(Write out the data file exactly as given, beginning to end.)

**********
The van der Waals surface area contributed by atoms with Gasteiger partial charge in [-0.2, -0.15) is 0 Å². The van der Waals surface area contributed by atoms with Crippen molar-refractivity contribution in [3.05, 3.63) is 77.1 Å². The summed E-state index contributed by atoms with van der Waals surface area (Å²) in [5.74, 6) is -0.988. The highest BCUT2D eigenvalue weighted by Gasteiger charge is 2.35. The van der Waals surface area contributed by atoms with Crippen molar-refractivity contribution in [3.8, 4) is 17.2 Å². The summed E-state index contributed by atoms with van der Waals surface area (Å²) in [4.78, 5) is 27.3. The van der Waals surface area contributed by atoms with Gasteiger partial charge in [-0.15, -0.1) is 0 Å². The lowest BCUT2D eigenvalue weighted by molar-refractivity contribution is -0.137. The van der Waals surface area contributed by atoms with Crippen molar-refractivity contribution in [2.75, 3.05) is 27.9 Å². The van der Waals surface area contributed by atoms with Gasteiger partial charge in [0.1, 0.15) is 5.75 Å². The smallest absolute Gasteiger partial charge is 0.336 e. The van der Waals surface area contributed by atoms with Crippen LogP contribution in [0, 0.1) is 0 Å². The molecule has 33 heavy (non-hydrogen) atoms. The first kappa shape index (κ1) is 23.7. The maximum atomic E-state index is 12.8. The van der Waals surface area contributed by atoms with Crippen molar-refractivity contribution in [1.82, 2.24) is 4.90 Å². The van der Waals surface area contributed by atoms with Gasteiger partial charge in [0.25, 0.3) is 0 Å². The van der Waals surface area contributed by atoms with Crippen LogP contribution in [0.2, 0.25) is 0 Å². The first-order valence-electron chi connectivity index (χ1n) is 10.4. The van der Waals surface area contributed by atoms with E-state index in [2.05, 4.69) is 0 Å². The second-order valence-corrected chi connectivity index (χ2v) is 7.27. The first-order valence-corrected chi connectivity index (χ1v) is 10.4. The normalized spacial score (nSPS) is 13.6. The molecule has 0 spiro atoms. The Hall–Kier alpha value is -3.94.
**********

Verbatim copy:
The van der Waals surface area contributed by atoms with Gasteiger partial charge in [-0.2, -0.15) is 0 Å². The van der Waals surface area contributed by atoms with Crippen molar-refractivity contribution in [3.05, 3.63) is 77.1 Å². The summed E-state index contributed by atoms with van der Waals surface area (Å²) in [5.74, 6) is -0.988. The highest BCUT2D eigenvalue weighted by Gasteiger charge is 2.35. The van der Waals surface area contributed by atoms with Crippen molar-refractivity contribution in [3.8, 4) is 17.2 Å². The summed E-state index contributed by atoms with van der Waals surface area (Å²) in [4.78, 5) is 27.3. The van der Waals surface area contributed by atoms with Gasteiger partial charge in [-0.15, -0.1) is 0 Å². The lowest BCUT2D eigenvalue weighted by molar-refractivity contribution is -0.137. The van der Waals surface area contributed by atoms with Crippen molar-refractivity contribution in [2.75, 3.05) is 27.9 Å². The van der Waals surface area contributed by atoms with Gasteiger partial charge in [0.1, 0.15) is 5.75 Å². The smallest absolute Gasteiger partial charge is 0.336 e. The van der Waals surface area contributed by atoms with Crippen LogP contribution in [0, 0.1) is 0 Å². The molecule has 33 heavy (non-hydrogen) atoms. The first kappa shape index (κ1) is 23.7. The maximum atomic E-state index is 12.8. The van der Waals surface area contributed by atoms with Crippen molar-refractivity contribution in [1.82, 2.24) is 4.90 Å². The van der Waals surface area contributed by atoms with Gasteiger partial charge in [0.25, 0.3) is 0 Å². The van der Waals surface area contributed by atoms with Crippen LogP contribution in [0.2, 0.25) is 0 Å². The first-order valence-electron chi connectivity index (χ1n) is 10.4. The van der Waals surface area contributed by atoms with E-state index in [2.05, 4.69) is 0 Å². The second-order valence-corrected chi connectivity index (χ2v) is 7.27. The first-order valence-corrected chi connectivity index (χ1v) is 10.4. The normalized spacial score (nSPS) is 13.6. The molecule has 0 spiro atoms. The Hall–Kier alpha value is -3.94.